Eter (Zanussi, 2018): Poland, Ukraine, Russia

Reviewed by William Edwards at the 2019 Santa Barbara International Film Festival.

”Eter” directed by the eminent Polish director, Krzysztof Zanussi, was a magnificent cultural, psychological and philosophical statement meant to reveal the impact that evil has on the world.  The set design, narrative and acting all lend itself towards the understanding that evil is certainly present in this world and it certainly had a foothold around the turn of the century, right at the brink of World War One.

The story of a doctor trained in the science at that time shows the fascinating backdrop of the pre-scientific ideas of the ether along with other psychic phenomena popular reveals a kind of extreme ultra scientific mentality that resists common notions of humanity.  The main character of “Doctor”; who in fact, does not have a name in the movie, is ambitious to bring Scientific discoveries as a means to control other people, and gain personal power.  His relationship to his assistant, Tara, reinforces his means to an end thinking, as he moves through the story only bent on satisfying personal goals and desires without really caring about individuals.

Although the

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Un Ange (Koen Motier, 2019): Belgium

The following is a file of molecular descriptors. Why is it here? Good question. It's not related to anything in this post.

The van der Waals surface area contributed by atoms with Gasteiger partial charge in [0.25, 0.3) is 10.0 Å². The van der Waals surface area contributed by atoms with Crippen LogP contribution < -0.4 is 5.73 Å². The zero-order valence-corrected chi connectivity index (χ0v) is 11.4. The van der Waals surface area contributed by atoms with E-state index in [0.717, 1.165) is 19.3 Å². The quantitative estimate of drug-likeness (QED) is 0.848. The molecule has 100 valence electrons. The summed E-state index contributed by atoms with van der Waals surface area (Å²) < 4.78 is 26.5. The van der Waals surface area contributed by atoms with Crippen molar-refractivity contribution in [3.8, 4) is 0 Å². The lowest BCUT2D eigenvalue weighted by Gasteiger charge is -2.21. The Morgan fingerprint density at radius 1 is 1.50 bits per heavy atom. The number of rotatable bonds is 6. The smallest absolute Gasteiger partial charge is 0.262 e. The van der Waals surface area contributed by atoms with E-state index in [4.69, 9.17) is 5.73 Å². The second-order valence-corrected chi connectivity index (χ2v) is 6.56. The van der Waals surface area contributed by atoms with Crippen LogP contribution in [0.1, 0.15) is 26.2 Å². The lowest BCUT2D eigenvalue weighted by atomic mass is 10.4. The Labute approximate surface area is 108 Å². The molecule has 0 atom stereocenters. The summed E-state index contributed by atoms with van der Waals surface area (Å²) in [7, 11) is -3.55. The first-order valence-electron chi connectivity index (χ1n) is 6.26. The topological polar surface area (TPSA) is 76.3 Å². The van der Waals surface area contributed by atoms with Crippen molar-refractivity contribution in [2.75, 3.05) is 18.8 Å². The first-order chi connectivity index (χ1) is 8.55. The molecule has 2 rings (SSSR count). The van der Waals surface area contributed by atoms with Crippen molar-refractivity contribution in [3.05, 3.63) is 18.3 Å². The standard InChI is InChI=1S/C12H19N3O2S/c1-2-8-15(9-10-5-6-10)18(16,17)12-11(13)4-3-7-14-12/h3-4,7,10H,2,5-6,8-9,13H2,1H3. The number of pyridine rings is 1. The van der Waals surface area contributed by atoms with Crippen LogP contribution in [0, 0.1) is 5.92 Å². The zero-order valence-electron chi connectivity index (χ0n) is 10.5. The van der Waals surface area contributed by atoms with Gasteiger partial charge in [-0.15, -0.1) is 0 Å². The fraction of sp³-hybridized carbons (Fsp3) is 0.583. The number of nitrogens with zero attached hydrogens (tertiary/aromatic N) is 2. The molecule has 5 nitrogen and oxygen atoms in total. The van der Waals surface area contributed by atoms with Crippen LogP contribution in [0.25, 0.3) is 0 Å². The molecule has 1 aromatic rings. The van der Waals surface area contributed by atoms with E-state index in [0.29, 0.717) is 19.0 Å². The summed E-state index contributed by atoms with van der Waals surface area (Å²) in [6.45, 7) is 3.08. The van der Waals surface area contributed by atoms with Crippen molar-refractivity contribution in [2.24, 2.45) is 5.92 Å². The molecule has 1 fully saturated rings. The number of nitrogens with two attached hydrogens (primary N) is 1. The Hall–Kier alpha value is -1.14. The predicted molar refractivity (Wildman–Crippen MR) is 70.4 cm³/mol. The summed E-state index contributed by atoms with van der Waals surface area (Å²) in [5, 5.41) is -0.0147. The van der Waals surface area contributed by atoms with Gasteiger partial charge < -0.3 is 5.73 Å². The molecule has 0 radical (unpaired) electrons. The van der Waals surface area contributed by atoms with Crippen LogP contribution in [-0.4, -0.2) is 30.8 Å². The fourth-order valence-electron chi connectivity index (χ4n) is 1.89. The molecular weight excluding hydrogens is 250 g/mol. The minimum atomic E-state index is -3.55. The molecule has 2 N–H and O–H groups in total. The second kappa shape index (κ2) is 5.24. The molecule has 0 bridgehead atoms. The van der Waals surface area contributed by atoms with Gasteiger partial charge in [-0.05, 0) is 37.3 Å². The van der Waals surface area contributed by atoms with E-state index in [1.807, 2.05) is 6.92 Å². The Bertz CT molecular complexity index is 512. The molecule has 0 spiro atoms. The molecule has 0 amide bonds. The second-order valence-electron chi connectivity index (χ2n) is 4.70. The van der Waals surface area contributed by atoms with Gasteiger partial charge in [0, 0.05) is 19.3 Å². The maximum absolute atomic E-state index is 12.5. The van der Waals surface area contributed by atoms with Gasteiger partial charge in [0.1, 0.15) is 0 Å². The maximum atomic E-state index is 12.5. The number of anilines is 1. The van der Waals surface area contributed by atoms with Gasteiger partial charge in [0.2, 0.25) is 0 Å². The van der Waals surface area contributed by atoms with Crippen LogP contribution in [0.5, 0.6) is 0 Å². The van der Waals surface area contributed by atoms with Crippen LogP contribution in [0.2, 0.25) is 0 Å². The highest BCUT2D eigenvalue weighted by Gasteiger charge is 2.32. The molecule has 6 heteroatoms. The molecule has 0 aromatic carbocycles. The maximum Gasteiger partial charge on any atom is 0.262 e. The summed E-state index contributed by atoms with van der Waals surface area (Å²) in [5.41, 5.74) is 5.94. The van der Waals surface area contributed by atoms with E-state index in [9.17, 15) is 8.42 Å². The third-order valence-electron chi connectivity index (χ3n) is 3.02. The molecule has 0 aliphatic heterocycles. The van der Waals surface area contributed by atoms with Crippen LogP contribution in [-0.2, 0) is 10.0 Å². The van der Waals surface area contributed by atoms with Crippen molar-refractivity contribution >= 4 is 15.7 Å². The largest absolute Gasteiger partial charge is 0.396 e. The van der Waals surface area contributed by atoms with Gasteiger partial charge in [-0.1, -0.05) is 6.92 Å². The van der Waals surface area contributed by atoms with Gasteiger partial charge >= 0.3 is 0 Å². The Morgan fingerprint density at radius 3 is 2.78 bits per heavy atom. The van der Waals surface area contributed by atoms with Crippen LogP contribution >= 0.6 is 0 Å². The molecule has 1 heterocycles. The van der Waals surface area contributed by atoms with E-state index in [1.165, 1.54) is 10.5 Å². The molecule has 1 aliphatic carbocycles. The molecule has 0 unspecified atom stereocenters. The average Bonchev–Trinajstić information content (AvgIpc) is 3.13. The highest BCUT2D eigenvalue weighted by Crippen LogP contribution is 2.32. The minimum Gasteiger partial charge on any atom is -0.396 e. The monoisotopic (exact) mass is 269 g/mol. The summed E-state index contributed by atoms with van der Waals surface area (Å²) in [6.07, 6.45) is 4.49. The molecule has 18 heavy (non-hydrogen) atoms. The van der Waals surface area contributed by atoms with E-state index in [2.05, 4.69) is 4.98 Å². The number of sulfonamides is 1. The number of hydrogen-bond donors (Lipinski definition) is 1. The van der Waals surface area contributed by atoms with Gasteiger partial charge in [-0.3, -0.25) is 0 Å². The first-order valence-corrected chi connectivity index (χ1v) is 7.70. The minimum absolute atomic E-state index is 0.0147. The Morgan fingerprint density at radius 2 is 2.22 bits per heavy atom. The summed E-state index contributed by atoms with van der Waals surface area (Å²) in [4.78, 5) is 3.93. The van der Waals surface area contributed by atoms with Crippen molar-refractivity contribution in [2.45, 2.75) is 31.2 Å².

Reviewed by William Edwards for the 2019 Santa Barbara Film Festival

The movie, Un Ange, directed by Koen Motier, was a powerful movie that linked personal relationships, class difference, substance abuse and cultural influence in a fascinating narrative that would grip most audiences who love independent movies and have a strong disposition.  It’s the story of a meeting between a celebrated cyclist from Belgium and a Senegalese prostitute that takes tragic dimensions, as often modern narratives do, when one starts to get involved in drugs.

Thierry, a Belgium cyclist, decides to go on vacation after an accident and relax, party in Senegal with his brother, who apparently unbeknownst to him has supplied him with drugs.  While attending a nightclub he meets a prostitute, Fae, who does not officially admit to being a prostitute, since she does not own a health card, meet and fall in love quickly. After spending time together they decide to go back to the hotel and from here the story defends into a hell that is both graphic and tragic.

The fascination of the movie emerges from the unlikely pairing of two people of different classes who,

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Film Review Club: Reviews of current film releases, DVDs, and revivals by student members of the SBCC Film Review Club.

Film Festival Course: FS108: Film Festival Studies: 10-days or 5-days (2 or 3 units). Field course at film festivals to study U.S. and international fiction, experimental and documentary films. Fee required.

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